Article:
Hospitals set up food banks and emergency loans for nurses

RCN criticises the ‘outrageous state of affairs’ and demands fair pay for staff in recognition of their work and to help them cope with rising cost of living

RCN criticises the ‘outrageous state of affairs’ and demands fair pay for staff in recognition of their work and to help them cope with rising cost of living

Picture: Alamy

Hospitals are setting up food banks and offering emergency loans to help staff who are struggling to make ends meet as the cost of living soars.

Cavell Nurses’ Trust, which supports nurses in financial crisis, has reported a 140% rise in the number of people seeking help in the first four months of 2022, compared with the same period in 2021.

Trusts help nurses in financial need

Several NHS trusts have set up food banks or created food voucher schemes for workers, while others have confirmed they are considering the same, according to The Independent.

The trusts include Milton Keynes University Hospital, Norfolk and Suffolk, Norfolk Community Health and Care, West Hertfordshire Teaching Hospitals, and Dartford and Gravesham. University Hospitals Birmingham NHS Foundation Trust has been running a food bank for a number of years.

Some hospitals have also begun offering emergency loans to nursing staff.

Continuous dialogue with staff will highlight support required

A spokesperson for Norfolk and Suffolk NHS Foundation Trust said the food bank aimed to ‘support staff who may be struggling to afford increasing household costs including food and bills’.

They added: ‘We will keep talking to our staff about how best we can support them and will do everything we can to help.'

Milton Keynes University Hospital NHS Foundation Trust promoted its food bank on Twitter:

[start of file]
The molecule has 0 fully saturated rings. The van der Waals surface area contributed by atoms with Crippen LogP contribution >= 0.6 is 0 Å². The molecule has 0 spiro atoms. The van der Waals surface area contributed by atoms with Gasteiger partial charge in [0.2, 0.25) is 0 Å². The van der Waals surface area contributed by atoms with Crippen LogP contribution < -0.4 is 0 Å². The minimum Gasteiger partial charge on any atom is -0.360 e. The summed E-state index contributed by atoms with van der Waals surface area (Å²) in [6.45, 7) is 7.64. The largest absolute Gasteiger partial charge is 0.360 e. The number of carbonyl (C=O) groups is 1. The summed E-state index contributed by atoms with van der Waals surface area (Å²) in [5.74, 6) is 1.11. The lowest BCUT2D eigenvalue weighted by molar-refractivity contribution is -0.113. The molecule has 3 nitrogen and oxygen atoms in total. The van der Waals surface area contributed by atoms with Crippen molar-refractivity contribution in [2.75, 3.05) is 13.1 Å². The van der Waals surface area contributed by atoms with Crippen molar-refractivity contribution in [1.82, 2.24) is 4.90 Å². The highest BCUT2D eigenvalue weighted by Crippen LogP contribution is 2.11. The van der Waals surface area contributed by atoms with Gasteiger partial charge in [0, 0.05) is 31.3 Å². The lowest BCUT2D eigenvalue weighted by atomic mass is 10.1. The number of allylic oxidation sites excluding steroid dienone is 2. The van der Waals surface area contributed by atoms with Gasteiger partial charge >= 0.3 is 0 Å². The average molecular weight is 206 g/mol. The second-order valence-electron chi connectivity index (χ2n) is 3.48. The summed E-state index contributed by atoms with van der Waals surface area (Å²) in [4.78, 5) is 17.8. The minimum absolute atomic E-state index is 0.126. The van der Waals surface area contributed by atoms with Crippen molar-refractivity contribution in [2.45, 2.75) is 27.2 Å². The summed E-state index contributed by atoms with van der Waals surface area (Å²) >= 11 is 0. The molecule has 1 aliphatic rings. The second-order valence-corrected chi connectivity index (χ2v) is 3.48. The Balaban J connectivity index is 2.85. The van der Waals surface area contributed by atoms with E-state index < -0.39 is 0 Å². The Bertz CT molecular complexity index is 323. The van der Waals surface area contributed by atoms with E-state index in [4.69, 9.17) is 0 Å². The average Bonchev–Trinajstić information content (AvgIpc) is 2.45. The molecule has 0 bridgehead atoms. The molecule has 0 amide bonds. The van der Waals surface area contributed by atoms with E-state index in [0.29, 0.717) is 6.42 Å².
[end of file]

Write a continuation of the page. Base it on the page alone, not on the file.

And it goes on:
Trust highlights link between financial difficulty and poor mental health

Royal United Hospitals Bath NHS Foundation Trust has committed to maintaining free parking and providing food vouchers. It has also increased its mileage rates from 45p per mile to 56p per mile, bringing it in line with NHS Staff Council guidelines.

In board papers this month the trust said a number of nursing staff have already received grants from Cavell Nurses’ Trust. It added that ‘two thirds of employees who are struggling financially report at least one sign of poor mental health that could affect their ability to function at work’.

Deliver a fair pay rise for nurses or many more will leave, RCN says

RCN trade union committee chair Graham Revie labelled the situation an ‘outrageous state of affairs’.

He added: ‘We already know many nursing staff are being left out of pocket with increased fuel prices and the cost of living crisis. Now we are seeing some struggling to feed their family.

‘Thousands of nurses are leaving the profession every year with many citing pay as a reason.

‘Ministers must take note and recognise the reality for those they relied on during the pandemic and should deliver a fair pay rise, or even more nursing staff will struggle to meet the cost of living and the number leaving the profession will continue to rise.’

The RCN recently launched a financial well-being website, which signposts members to financial support services. Since its launch it has been viewed more than 1,500 times a month, Nursing Standard understands.

Government outlines financial measures to help households

A government spokesperson said: ‘We are incredibly grateful to all our NHS staff and we recognise the pressures caused by the rising cost of living.

‘We are taking action worth more than £22 billion in 2022-23 to help households with the costs of energy and to ensure people keep more of their money – including by cutting fuel duty and raising the threshold at which people start to pay National Insurance.’

Further information

Visit the Cavell Nurses’ Trust website for help and advice

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